Cars aren't the most eco-friendly option for getting around but Hyundai Motor and Kia Motors are trying to change that. The two companies jointly announced that starting next year they'll begin installing electricity-generating solar panels on select vehicles, along with supporting internal combustion, hybrid and battery electric vehicles with additional electrical power.
“In the future, we expect to see many different types of electricity-generating technologies integrated into our vehicles. The solar roof is the first of these technologies, and will mean that automobiles no longer passively consume energy, but will begin to produce it actively,” said the developer of the technology Jeong-Gil Park, Executive Vice President of the Engineering and Design Division of Hyundai Motor Group.
Basically what this means is that by offering vehicles with solar panels on their rooftops, vehicles will have a supplement to the car's power system, but it won't outright replace it. With the sustainable addition, drivers will not only reduce their CO2 emissions, but also save more money on gas with improved mileage.
So how does the technology work? The solar charging system is composed of a solar panel, a controller and a battery. As the panel absorbs photons of light from the sun, it creates electron-hole pairs in silicon cells, enabling current to flow and generating electricity.
When a 100W solar panel is equipped, it can produce up to 100 Wh of energy (in ideal conditions: summer noon, 1000 W/m2 intensity of radiation). The controller features Maximum Power Point Tracking (MPPT), which controls voltage and current to increase the efficiency of electricity harvested by the solar panel. This power is converted and stored in the battery, or utilized to decrease load on the vehicle’s alternating current (AC) generator, thereby increasing vehicle range.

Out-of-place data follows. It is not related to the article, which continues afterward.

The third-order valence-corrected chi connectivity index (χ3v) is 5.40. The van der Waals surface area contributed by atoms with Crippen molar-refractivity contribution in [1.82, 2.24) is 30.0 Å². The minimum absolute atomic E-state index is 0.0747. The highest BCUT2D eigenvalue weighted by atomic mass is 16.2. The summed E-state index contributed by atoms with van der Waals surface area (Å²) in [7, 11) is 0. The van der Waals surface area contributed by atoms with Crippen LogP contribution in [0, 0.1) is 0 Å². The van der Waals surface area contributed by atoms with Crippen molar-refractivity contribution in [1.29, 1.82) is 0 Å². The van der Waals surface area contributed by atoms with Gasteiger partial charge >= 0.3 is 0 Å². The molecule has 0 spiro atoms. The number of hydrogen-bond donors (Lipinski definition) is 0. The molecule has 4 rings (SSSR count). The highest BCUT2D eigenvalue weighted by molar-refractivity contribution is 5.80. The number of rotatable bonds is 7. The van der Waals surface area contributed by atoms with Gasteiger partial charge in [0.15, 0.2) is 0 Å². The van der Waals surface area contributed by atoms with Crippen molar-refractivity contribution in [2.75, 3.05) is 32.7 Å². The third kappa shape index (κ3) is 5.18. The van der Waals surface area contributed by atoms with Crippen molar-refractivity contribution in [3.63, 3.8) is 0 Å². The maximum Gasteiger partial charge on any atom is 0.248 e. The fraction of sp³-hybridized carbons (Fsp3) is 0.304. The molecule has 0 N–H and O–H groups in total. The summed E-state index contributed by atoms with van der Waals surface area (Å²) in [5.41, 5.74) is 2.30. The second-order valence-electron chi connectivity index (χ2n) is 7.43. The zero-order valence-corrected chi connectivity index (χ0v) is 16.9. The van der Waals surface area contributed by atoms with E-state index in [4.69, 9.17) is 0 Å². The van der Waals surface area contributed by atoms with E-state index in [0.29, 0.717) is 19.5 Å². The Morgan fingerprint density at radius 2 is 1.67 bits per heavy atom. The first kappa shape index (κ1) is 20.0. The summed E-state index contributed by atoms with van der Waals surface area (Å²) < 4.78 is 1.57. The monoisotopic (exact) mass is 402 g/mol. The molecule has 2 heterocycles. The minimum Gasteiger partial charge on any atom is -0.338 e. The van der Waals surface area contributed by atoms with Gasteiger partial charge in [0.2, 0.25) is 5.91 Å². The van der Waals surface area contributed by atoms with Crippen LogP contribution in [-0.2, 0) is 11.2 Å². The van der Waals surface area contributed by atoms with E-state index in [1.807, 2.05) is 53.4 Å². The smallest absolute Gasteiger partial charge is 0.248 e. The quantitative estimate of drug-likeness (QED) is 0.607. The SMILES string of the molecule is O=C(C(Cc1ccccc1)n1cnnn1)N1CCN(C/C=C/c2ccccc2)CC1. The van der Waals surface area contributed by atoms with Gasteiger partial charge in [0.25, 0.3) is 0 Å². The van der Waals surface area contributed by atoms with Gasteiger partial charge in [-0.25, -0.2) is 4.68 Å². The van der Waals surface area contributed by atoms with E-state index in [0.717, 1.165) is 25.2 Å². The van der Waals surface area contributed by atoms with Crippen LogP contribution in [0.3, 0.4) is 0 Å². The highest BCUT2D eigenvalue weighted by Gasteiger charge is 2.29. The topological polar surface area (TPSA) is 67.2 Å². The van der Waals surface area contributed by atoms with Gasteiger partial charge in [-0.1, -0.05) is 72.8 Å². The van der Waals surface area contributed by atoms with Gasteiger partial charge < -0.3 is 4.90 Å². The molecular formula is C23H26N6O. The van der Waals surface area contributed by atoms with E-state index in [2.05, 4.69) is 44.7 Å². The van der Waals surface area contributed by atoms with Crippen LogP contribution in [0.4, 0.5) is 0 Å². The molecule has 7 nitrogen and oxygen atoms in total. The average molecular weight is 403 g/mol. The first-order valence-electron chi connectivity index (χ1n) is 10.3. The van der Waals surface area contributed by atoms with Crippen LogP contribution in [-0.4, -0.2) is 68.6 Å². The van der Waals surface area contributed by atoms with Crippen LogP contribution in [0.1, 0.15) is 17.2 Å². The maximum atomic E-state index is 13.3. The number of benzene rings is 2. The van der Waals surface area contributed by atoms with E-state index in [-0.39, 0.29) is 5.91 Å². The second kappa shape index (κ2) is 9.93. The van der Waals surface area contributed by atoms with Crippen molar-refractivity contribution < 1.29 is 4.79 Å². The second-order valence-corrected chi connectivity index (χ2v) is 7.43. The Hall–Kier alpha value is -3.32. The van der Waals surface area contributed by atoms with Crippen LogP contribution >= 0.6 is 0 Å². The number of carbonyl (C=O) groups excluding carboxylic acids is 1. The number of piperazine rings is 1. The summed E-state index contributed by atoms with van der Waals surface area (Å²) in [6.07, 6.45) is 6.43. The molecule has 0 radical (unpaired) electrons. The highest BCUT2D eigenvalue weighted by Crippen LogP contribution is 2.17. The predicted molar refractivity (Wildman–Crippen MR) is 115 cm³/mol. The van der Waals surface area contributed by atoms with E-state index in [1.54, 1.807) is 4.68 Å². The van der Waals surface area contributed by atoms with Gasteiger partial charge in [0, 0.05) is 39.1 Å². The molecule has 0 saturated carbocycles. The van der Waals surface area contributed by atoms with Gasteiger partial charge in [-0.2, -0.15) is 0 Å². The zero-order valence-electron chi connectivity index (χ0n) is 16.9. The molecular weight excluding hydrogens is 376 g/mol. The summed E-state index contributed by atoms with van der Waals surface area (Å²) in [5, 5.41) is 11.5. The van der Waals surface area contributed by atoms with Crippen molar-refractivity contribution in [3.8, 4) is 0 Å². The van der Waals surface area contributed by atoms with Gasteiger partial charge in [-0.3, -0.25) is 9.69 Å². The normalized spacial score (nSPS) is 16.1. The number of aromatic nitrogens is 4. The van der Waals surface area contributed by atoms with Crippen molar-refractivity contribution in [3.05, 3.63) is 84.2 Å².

But this is only the beginning of how automakers hope to make their products more environmentally friendly. Hyundai Motor Group is launching its first generation of this technology into its vehicles after 2019 to help meet global regulations targets and improve vehicle fuel efficiency then they'll move onto a second generation where a semi-transparent solar roof can be applied to internal combustion engine (ICE) vehicles.
According to the company's release, the semi-transparent technologies can be integrated with a panoramic sunroof, letting light through into the cabin, whilst charging the vehicle’s battery at the same time. Applying solar charging systems to ICE vehicles will help them comply with ever more stringent global environmental laws regulating CO2 emissions.
Hyundai and Kia estimate that their first-generation solar roof tech will reach vehicles in 2019, but timelines for the second and third generation have not yet been announced.
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